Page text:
Students Confront Sweatshops | The Nation


Students Confront Sweatshops

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Student activists are now demanding that universities require licensees to contract exclusively with factories that not only adhere strictly to codes of conduct but also restrict their production to collegiate apparel. They want workers in this sector to be represented by independent labor unions or employee-owned cooperatives, and to be paid a living wage tied to local prices. Even if higher costs are passed on to consumers, price increases would be trivial. Apparel workers in developing countries typically earn 1 percent to 2 percent of the retail price. If paying a living wage doubled workers' wages, the $25 sweatshirt with the campus logo would cost only 50 cents or a dollar more.

About the Author

Richard Appelbaum
Richard Appelbaum, co-author of Behind the Label: Inequality in the Los Angeles Apparel Industry, teaches sociology and...
Peter Dreier
Peter Dreier teaches Politics and chairs the Urban & Environmental Policy Department at Occidental College. His...

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With the help of the Worker Rights Consortium (WRC), an independent monitoring organization with 145 member colleges and universities, USAS has identified a number of factories around the world--including in Thailand, South Africa, Kenya, the Dominican Republic, Mexico, Indonesia and the United States--that could qualify under these more stringent rules. The campaign calls for phasing in the program: In the first year 25 percent of production must come from the designated factories, and by the third year, 75 percent. If enough universities adopt these standards, the number of sweat-free factories will steadily increase. By creating a collegiate sector of high-quality, worker-friendly factories, USAS expects to prove that there is a market for goods made under ethical conditions.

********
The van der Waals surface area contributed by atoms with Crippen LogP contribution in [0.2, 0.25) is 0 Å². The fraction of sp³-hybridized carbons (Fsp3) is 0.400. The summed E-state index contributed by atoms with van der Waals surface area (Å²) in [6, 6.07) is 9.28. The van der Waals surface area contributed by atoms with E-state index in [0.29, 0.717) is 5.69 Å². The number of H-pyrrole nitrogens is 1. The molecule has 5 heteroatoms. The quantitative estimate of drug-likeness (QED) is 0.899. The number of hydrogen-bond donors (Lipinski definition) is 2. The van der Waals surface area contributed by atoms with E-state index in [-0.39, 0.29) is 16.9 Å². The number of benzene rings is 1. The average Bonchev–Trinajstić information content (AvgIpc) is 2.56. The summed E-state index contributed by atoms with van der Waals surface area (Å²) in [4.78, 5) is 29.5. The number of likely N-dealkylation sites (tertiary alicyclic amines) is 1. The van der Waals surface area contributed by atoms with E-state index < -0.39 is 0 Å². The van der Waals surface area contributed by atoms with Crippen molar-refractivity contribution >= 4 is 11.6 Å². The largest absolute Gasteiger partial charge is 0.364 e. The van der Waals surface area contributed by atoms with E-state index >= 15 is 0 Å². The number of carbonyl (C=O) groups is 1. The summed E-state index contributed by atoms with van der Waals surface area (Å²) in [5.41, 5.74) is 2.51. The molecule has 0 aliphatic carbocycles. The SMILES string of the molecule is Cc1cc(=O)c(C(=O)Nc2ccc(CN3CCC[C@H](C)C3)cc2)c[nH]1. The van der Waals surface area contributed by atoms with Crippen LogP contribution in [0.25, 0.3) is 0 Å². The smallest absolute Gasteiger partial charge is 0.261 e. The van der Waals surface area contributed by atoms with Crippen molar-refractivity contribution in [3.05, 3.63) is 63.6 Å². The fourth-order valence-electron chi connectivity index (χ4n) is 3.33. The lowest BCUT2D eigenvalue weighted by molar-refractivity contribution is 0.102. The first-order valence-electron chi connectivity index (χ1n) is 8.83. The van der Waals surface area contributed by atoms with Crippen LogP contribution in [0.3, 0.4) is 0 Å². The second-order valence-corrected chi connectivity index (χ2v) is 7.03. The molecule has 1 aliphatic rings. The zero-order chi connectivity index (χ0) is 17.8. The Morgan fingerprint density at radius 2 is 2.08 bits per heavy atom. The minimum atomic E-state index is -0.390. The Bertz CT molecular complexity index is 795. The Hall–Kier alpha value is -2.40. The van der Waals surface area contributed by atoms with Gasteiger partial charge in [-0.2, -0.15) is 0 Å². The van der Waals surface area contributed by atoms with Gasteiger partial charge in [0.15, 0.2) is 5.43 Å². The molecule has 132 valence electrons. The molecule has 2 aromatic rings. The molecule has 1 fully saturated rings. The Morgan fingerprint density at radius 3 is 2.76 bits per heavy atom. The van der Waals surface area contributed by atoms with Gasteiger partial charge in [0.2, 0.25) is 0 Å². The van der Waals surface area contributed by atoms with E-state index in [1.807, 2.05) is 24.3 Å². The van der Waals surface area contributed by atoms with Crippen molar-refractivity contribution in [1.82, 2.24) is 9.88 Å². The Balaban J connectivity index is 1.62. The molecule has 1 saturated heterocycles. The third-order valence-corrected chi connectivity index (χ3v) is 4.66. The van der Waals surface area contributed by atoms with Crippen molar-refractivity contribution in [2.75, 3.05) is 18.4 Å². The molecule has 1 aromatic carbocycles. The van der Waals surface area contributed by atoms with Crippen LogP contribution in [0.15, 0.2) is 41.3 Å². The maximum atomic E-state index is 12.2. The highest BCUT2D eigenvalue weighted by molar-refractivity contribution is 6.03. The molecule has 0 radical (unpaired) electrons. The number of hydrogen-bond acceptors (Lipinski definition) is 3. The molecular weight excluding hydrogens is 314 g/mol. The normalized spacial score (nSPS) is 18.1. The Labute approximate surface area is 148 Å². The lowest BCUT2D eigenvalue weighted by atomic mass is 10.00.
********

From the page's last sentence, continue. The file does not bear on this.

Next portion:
"USAS is proposing that universities ask their licensees to strike a bargain with a subset of their suppliers--stable orders at fair prices in exchange for a lasting, enforceable commitment to high labor standards," explained Scott Nova, WRC's director. "This approach would make compliance with codes of conduct a winning proposition for factories, which is not the case today."

Campus crusaders, who view their efforts as part of a broader "fair trade" movement, believe that the time is ripe for a breakthrough on several major campuses, which would create momentum elsewhere. A growing number of university administrators share the students' frustration with the slow pace of progress that has been made, and are willing to try a new approach.

Jim Wilkerson, Duke's director of trademark licensing, said the USAS proposal is "feasible and doable" and that "support is likely." If he's right, this will be a major step forward to rein in footloose apparel companies that exploit desperate workers. By showing that they care what they wear, students can set a standard for the rest of us.

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